Just a day after the White House announced that President Donald Trump would nominate current Solicitor General Theodore Olson to replace Judge Merrick Garland on the Supreme Court, Justice Ruth Bader Ginsburg issued a letter to her 113th friend in the United States: “Good, Good Friend Ruth Bader Ginsburg.” The U.S. supreme court justice is expected to be confirmed by the Senate to her current position, first on a 5-4 vote, and then to another position later in the year, if necessary. Now we learn that Ginsburg wrote the poem, which reads:

“If Ruth can stand amongst

Your feet, don’t you think her feet are better

She was a foe, she was a warrior

She went toe to toe

She grasped problems with her marrow

To give them fresh openings

To guide issues along the way.”

Ginsburg addressed the senator who voted against confirming Garland back in March 2018, according to the Times of Israel’s newswire outpost. Many Republicans were concerned about Ginsburg’s appearance and “partisan bias” as a feminist who took a stand against President Clinton’s impeachment during her Supreme Court confirmation in 1993.

Sen. Harry Reid, who is slated to be the minority leader after Senate Democrats won control of the Senate in the midterms, said he wanted a solution for the “national debate” that had arisen over Ginsburg’s views in regards to how women should be perceived in the workplace.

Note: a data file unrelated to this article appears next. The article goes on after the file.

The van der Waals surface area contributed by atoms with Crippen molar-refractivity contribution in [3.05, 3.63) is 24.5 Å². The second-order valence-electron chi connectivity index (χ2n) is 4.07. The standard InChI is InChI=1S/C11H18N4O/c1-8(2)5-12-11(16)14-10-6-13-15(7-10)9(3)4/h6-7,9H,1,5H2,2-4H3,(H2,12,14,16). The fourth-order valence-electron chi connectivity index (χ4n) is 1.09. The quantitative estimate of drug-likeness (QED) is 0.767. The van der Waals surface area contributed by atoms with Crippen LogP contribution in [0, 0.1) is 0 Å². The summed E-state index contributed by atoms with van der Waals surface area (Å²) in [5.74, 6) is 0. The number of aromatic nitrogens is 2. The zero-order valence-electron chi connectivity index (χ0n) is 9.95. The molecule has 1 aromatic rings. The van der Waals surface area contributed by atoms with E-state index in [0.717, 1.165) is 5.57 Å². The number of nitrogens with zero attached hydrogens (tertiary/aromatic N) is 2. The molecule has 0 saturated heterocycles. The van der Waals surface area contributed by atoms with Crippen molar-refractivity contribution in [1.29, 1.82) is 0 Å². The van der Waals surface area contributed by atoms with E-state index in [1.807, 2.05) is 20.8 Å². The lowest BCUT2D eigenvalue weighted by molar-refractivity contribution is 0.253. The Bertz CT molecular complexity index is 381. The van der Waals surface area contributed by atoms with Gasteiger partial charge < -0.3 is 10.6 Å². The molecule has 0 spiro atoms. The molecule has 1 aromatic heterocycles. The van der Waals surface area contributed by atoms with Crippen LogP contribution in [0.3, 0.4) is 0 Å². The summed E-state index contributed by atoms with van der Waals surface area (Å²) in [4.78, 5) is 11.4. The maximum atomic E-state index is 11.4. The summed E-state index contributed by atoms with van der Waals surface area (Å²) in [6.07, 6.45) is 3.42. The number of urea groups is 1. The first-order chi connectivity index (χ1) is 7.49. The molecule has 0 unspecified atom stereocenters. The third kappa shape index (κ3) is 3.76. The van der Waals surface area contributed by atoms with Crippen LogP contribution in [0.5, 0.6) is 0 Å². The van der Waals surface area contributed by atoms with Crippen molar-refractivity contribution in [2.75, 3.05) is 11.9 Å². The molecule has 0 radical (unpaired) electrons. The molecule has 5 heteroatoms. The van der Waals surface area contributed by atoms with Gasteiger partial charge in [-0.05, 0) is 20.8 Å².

“I’m pleased that Justice Ginsburg has posted her poem. One of the reasons our small minority of the Senate failed to hear her case was that she was opposed to women in positions of power. With that in mind, I hope that Justice Ginsburg makes amends to women out there, not just this fall but in the future, with this inspiring public engagement.”

Ginsburg, 96, has spoken out in favor of numerous women’s causes. Among her most famous past works is her 1970 debut book, Confessions: A Memoir of Women and Their Tasks, which became an HBO documentary titled, In Search of Supreme Court Justice Ruth Bader Ginsburg, which focused on the native New Yorker’s controversial views on women in the workplace.

Another Ginsburg book, Breakdown, documented the Black Panther Party, and In Justice is No Justice No Equality, she co-authored with her husband, Marty Ginsburg, focuses on male judges in recent Supreme Court cases.

Ginsburg has sometimes been called a “radical feminist” for her positions on issues as long as 40 years, according to Women’s Media Center. One of Ginsburg’s most celebrated works, for example, Being Ruth Bader Ginsburg, which is about the prolific celebrated poet, was released in 1996.

For Ginsburg’s birthday on June 10, The Associated Press released a picture of the 81-year-old justice holding up the cake for her birthday in Washington, D.C.

Ginsburg will always be called “Ruth Bader Ginsburg” in many ways. Whether one agrees with her belief that the Founding Fathers were “radical feminists,” or her assertion that black lesbians are “who these unacknowledged women really are,” she has been willing to stand up for controversial views that still dominate the legal and policy landscape today.

[Featured Image by Win McNamee/Getty Images]